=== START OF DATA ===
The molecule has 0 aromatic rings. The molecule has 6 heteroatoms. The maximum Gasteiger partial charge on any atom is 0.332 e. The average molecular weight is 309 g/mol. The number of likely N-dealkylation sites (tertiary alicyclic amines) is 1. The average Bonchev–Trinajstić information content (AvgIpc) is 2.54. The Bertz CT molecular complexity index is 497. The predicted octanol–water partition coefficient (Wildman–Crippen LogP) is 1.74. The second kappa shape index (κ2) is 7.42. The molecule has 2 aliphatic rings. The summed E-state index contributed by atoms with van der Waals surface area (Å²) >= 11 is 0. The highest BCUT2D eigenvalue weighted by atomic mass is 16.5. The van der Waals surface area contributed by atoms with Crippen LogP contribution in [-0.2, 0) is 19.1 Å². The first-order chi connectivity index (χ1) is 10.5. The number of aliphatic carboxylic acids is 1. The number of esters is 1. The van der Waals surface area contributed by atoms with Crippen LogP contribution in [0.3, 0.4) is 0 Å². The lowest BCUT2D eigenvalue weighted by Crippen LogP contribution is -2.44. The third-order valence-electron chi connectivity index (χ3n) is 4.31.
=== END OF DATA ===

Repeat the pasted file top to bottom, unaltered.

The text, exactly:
The molecule has 0 aromatic rings. The molecule has 6 heteroatoms. The maximum Gasteiger partial charge on any atom is 0.332 e. The average molecular weight is 309 g/mol. The number of likely N-dealkylation sites (tertiary alicyclic amines) is 1. The average Bonchev–Trinajstić information content (AvgIpc) is 2.54. The Bertz CT molecular complexity index is 497. The predicted octanol–water partition coefficient (Wildman–Crippen LogP) is 1.74. The second kappa shape index (κ2) is 7.42. The molecule has 2 aliphatic rings. The summed E-state index contributed by atoms with van der Waals surface area (Å²) >= 11 is 0. The highest BCUT2D eigenvalue weighted by atomic mass is 16.5. The van der Waals surface area contributed by atoms with Crippen LogP contribution in [-0.2, 0) is 19.1 Å². The first-order chi connectivity index (χ1) is 10.5. The number of aliphatic carboxylic acids is 1. The number of esters is 1. The van der Waals surface area contributed by atoms with Crippen LogP contribution in [0.3, 0.4) is 0 Å². The lowest BCUT2D eigenvalue weighted by Crippen LogP contribution is -2.44. The third-order valence-electron chi connectivity index (χ3n) is 4.31.